Managing your money can be tricky, especially if you’ve moved out – from rent to food to nights out, it’s easy to lose track of how much you’re spending and end up not being able to make ends meet.
Being flat broke isn’t much craic, and getting your electricity disconnected even less so. So whether your working, getting a grant/social welfare or managing on an allowance, learning how to budget for each week and month is pretty important. It’s also not nearly as daunting as it sounds.
How to make a budget
Step 1: Work out your income
Add up all of the money you take in each month – what you earn, what you might get in benefits, and any extra bits and pieces. Only include the regular incomes that you get every month.
Step 2: Work out your outgoings
Add up all the money that you HAVE to spend in an average month – rent, electricity and phone bills, insurance, loan repayments, food, travel expenses and everything that you can think of that could be considered a necessity.
Tip 1: It’s a good idea to add on ten percent to whatever you work our for your outgoings. That way, you’ll have enough to cover those unexpected expenses, like GP visits or if you lose your phone. Stuff happens.
Tip 2: It’s a good idea to keep track of your receipts to see how much you’re actually spending and on what.
Step 3: Now for the maths bit – how much do you have left?
Subtract your outgoings from your income (providing that the second is a bigger number than the first!), and the balance is your spending money. If you’re working it out per month, divide your spending money up into what you can afford to spend each week – on going out, on clothes, on DVDs or whatever you want it for – or what you can save for something bigger, like travelling or the annual Christmas present panic.
Again, keep track of your receipts to keep an eye on how much you’re spending and on what. That way you can figure out when you need to reign in your spending and what you should cut. If you’re spending more than your income, it’s time to figure out what changes have to be made.
How to make it stretch
You might find after working our your budget that things look pretty tight. Don’t worry. There are some expenses that are unavoidable, like your rent, but there are loads of ways to cut back on your costs.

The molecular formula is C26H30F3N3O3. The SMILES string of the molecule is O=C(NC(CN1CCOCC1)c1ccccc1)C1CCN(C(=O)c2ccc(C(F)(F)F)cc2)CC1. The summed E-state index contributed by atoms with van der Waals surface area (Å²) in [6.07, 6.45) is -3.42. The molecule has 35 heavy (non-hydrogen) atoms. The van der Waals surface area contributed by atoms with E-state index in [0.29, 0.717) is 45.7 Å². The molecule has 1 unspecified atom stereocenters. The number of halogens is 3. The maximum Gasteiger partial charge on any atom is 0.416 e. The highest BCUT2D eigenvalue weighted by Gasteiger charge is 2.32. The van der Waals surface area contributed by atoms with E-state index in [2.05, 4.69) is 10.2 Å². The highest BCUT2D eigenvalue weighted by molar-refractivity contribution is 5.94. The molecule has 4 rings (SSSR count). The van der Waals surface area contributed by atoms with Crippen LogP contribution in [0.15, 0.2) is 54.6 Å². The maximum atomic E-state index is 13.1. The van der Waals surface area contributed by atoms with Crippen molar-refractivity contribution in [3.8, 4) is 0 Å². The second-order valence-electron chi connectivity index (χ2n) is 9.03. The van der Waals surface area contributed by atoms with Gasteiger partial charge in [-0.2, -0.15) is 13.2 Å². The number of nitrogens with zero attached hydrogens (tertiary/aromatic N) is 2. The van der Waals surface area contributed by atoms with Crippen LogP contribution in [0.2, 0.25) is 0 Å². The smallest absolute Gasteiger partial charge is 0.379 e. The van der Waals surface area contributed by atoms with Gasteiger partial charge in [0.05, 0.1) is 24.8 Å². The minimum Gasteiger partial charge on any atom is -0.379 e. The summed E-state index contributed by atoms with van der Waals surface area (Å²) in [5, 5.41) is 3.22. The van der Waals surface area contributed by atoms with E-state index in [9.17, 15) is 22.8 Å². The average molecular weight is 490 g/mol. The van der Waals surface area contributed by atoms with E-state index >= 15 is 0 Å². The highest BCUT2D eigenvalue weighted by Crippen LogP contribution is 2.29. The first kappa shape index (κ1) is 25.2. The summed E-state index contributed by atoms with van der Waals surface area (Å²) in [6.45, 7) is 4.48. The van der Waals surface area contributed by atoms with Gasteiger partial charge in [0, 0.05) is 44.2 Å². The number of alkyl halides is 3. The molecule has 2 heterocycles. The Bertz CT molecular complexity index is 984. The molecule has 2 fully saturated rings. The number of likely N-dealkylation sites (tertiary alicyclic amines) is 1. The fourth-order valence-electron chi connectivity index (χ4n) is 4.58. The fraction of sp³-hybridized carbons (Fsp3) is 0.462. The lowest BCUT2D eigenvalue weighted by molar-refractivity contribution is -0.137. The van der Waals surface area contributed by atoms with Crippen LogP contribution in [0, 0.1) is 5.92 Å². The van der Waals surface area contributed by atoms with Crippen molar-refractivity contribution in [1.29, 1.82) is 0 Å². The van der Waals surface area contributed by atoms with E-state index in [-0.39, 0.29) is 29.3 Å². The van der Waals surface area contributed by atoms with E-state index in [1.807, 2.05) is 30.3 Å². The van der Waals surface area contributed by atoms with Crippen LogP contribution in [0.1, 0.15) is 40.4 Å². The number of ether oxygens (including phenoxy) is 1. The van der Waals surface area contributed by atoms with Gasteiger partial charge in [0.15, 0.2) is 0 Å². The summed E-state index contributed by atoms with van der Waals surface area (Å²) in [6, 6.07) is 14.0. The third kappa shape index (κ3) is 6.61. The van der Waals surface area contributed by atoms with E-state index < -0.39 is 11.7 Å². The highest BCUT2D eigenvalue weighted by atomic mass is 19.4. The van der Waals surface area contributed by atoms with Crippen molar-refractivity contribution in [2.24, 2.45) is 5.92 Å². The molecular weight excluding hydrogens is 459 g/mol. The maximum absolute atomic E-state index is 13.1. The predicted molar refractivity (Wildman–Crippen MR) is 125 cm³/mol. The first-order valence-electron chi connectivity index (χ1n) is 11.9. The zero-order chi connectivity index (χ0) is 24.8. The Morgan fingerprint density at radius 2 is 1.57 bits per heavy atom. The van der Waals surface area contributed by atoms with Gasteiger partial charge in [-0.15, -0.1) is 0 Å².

Bills – depending on your deal with your landlord if you have one, look around for the best deals on electricity, phone and internet providers. Also, TURN OFF THE LIGHTS! For your pocket and the planet.
Mobile phone – check out whether you’re on the best network and the best price plan for how you use your phone
Food – some supermarkets are way better value than others, and you can get great own brand stuff . You can always splurge on the odd fancy thing now and then, but no one really needs fancy loo roll.
Cut the convenience
Microwave dinners and take-aways might be appealing when you’re wrecked, but keep it to the minimum. Not only are they way more expensive than cooking for yourself, but they’re packed full of salt, fat and who-knows-what-else and will do you no favours. Make your own sandwiches rather than buying them and get a flask for coffee. And say hello to the apple, the chocolate bar’s cheaper and lovelier friend.
Cheap nights out (and in)
Ireland admittedly isn’t the best place for nights out on a budget, but keep your eye on event guides for free gigs, comedy shows and outdoor film festivals in the summer. Don’t forget about vouchers and deals too, there’s loads of them out there these days. You’ll also be amazed by the amount of money you save if you don’t drink on the odd night out. A dance, three cokes and no desire for a kebab come 3am– a great night for under a tenner.
Don’t forget that if you’ve moved out of home, one of the main advantages is that you might be able to have nights in with your friends. Cheap fun without having to get out of your pyjamas. Win win.
Aren’t we lucky that charity shops are all the rage, eh? Get pre-loved books, clothes and all sorts of stuff for half the price and twice the style points. Also, get out the needle and thread (or get a more nimble-fingered friend to) if you’ve got a whole in your jumper or the buttons have come off your coat. It might be old-fashioned, but throwing stuff out is sooo last century.
What do you really need?
Think about what you really need to get by and be happy. It probably doesn’t include the new phone/shoes/DVD. It does include decent food, heat and a roof over your head. Maybe some cake.
If you’re having problems
Money worries can really get people down, especially if the bills are coming in and you’re not sure how you’re going to pay them. If you need advice, check out managing your debt for some tips and don’t panic. These things can always get sorted out. If you need some support or someone to talk to about your financial problems, check out face-to-face help and the useful sites below.